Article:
095.JPG Shelter 2012

    I found that the windscreen was gone. It had been removed and used for firewood in the many large bon fires that had scarred the forest with charred wood and fire rings. The camp was trashed to the point that if you didn’t know what you were looking at you would never guess that it had once been someone’s home. Empty beer cans, whisky bottles, jackets, socks and general garbage littered the woods.

    Shelter 2012

    I combed the area looking for some personal item that might have been his and finally found a whisk hanging from a string that had most likely been used to whip up chapatis using flour, sea water and seal oil.


    I hope it is still hanging there.

    Last edited: Feb 20, 2018
  2. JKA

    JKA Paddler

    Jul 25, 2016
    Banks Peninsula, New Zealand
    Hi Jon,

    This is a fascinating tale of the archaeology of an amazing guy, about which I know nothing than what I have learned here. Someone who truly did step away from the "rat wheel" to live his own life.

    I may have missed it, but where did you gain your information on his camps, and his life as recorded? Is this a diary of his that you have?

    Thanks for exploring, and sharing your findings.


  3. chodups

    chodups Paddler

    Nov 2, 2005

    Thanks John,

    If you haven’t read Neil Frazer’s, Keith Webb’s and Colin Lakes articles on their experiences with Bill take a look on my blog where I have gathered them all in one place. (http://3meterswell.blogspot.com). These are folks who shared their personal experiences with me. I tracked down some of his Calgary climbing friends and a fellow who grew up with Bill in the orphanage and got some great information from them. Bits and pieces come together and sometimes people have sought me out to share something that they want me to know. Some of the folks I have been in contact with have shared amazing resources like some of his journals and charts or conversations that they had with Bill’s family and friends.

    His camps happen to be in an area that I paddle so I incorporate visits into trip planning and sometimes I find what I’m looking for, sometimes I find something else and sometimes I completely miss the mark.

    If you do a Google search for “Billy Davidson Canadian Climbing” or some such you come up with lots of information and photos of his life as an aid climber in Alberta and some exploits in Yosemite.
  4. chodups

    chodups Paddler

    Nov 2, 2005
    Camp II-001.JPG

    Camp II on Thistleton Island has eluded detection for over 13 years but was “found” in July 2018 by Glenn Lewis. It’s probable that Glenn was the first visitor the camp had seen since Bill pulled down the tarp and moved three kilometers southeast to establish Camp III. I don’t know when that move occurred but it was prior to 2003 as Camp III was fully in play that year.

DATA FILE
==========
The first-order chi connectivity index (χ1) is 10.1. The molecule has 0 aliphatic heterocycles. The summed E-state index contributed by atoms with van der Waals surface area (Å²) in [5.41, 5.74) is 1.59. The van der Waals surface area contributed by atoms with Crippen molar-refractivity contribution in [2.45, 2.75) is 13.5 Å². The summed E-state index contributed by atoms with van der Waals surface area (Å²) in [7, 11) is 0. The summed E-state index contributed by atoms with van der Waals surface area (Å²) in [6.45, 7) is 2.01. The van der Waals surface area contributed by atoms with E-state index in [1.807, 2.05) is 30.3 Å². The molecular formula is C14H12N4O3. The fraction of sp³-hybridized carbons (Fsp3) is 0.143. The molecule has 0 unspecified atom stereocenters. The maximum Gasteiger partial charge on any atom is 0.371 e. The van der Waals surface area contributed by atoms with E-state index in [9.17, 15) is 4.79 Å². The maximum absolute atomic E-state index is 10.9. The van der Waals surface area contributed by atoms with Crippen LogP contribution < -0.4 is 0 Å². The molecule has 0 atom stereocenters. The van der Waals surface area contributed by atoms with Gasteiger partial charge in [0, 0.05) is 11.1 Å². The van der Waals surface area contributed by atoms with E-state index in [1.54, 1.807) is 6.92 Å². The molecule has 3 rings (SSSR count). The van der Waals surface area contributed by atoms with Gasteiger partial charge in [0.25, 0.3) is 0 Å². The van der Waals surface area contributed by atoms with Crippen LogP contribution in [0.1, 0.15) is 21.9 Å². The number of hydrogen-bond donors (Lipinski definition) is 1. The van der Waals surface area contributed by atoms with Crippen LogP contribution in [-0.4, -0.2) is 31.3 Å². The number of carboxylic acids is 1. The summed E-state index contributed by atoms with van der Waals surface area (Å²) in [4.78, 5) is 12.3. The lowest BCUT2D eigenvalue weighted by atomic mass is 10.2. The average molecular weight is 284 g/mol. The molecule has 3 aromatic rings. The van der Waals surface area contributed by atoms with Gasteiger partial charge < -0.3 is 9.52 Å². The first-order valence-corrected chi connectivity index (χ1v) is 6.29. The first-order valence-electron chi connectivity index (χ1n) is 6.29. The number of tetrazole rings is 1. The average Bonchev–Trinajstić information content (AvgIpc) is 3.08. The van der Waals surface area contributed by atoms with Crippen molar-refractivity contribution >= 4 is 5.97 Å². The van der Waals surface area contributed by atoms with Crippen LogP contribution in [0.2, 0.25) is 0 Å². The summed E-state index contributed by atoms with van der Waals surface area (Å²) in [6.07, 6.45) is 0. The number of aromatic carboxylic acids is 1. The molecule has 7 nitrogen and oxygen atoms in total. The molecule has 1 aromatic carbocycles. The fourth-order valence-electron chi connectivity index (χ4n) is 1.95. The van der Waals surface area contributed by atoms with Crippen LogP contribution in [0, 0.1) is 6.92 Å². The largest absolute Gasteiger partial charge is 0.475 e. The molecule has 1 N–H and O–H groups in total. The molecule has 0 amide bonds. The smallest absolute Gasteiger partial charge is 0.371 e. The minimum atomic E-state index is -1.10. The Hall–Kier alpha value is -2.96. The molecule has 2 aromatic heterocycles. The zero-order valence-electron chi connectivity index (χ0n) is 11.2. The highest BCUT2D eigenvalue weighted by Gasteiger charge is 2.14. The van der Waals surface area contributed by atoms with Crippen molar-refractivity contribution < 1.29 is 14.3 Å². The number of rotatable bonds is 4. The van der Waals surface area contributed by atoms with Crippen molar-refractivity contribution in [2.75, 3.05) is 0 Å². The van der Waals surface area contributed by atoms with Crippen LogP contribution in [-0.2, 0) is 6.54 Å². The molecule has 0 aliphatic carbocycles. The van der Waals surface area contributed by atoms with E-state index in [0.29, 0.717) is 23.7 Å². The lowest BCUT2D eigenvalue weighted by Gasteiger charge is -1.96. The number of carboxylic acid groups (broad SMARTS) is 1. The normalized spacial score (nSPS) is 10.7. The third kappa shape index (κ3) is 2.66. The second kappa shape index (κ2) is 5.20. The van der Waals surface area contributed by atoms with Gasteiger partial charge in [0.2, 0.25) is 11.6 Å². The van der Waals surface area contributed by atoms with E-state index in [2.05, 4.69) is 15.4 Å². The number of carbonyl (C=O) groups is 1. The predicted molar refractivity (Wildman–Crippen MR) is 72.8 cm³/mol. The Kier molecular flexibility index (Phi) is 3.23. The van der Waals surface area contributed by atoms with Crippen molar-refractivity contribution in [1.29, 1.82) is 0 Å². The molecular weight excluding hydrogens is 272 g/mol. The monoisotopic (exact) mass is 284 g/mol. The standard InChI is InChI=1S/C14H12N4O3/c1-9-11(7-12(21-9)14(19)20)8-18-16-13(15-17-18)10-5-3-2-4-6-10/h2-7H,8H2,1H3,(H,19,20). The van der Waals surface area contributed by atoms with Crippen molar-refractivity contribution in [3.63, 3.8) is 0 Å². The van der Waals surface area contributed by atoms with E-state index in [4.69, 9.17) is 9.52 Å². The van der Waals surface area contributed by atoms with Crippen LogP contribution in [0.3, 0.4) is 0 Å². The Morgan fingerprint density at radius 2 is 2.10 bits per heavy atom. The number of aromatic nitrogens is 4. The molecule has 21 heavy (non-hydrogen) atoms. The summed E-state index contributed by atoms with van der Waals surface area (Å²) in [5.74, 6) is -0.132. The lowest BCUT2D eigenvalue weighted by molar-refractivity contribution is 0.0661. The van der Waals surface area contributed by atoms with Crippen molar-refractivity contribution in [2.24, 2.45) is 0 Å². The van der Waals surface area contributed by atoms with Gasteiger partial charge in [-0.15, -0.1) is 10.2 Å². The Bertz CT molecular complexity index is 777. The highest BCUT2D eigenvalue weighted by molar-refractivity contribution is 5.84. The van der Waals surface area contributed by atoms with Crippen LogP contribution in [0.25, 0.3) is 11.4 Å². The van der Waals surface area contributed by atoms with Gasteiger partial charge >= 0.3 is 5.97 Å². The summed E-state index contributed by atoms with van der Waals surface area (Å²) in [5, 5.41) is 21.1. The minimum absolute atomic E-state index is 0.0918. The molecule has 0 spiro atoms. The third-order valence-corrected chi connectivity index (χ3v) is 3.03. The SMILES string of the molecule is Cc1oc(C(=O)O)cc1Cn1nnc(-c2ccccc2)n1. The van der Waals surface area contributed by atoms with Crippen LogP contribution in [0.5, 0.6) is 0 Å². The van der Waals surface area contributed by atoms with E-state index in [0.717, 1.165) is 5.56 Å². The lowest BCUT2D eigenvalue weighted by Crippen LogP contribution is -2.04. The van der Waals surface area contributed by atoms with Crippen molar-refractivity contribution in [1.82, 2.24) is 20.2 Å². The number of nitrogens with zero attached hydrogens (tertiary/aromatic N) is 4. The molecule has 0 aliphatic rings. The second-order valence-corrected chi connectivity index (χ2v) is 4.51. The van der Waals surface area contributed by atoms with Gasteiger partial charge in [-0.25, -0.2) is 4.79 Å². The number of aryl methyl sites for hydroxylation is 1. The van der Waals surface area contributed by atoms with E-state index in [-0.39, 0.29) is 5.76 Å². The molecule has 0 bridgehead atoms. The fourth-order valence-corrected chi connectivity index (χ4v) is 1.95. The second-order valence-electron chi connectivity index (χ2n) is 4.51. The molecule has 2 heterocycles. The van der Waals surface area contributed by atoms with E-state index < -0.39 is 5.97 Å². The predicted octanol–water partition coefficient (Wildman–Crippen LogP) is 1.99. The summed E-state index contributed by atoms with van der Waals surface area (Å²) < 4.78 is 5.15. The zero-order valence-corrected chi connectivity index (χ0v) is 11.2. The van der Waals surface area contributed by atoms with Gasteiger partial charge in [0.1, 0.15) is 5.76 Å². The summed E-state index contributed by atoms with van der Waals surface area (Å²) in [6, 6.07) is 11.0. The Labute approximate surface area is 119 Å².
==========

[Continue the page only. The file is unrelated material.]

Armed with Bill’s charts Keith Webb searched Thistleton in 2005. No dice. Glenn had been there a few times in past years, once with the specific intent of finding the camp. Both Keith and Glenn struck out. The nice beach at the northeastern end of the narrow passageway seemed to call their names as well as those of any other visitors the island entertained. It was the obvious location with a friendly beach and was surely where the camp had existed but no camp was found.

    Glenn’s study of Bill’s charts overlaid with his personal coastal experiences, specific knowledge of some camp locations, descriptions of Bill’s fastidious detail including Colin Lake’s account of his eye for detail in “Breakfast with Kayak Bill” (https://3meterswell.blogspot.com/2017/11/breakfast-with-kayak-bill-by-colin-lake_24.html) convinced him to take a closer look at where Bill marked his camps on his typically low-tech charts. Bill had carefully marked the camp’s location on a section of shoreline that Glenn knew to be rocky and inhospitable and was ~120 meters from a friendly place to land so that’s where he would look.

    In July Glenn landed on Thistleton and started searching the shoreline fronted by the rocky beach.

    kb 2018 043.JPG
    image Glenn Lewis

    In the exact spot that Bill had marked the camp he pushed through the overgrown boughs and fallen debris and stepped into Camp II.

    kb 2018 037.JPG
    image Glenn Lewis

    It was rough, overgrown and didn’t reflect some of the sophistication in the basic elements that some other earlier camps exhibit.

    kb 2018 038.JPG
    image Glenn Lewis

    That makes me think that he didn’t view this camp as anything more than a secondary site until something better could be found.

    kb 2018 040.JPG
    image Glenn Lewis

    Camp I and Camp III were both cozier, more developed sites with friendly beaches used while he pushed out towards more isolated locations. Camp II was his first camp on the outside of Aristazabal and I think it was simply a forward post that he was happy to leave behind.
    stagger likes this.
  5. chodups

    chodups Paddler

    Nov 2, 2005
    chart_4-001 - Copy-001.jpg

    Glenn Lewis and I had been searching for this camp for years. We had a copy of Bill’s chart showing the location of the camp on an island less than a kilometer from the main campsite at the west end on Higgins Passage. ‘We had pretty good beta on the location but the site was confusing.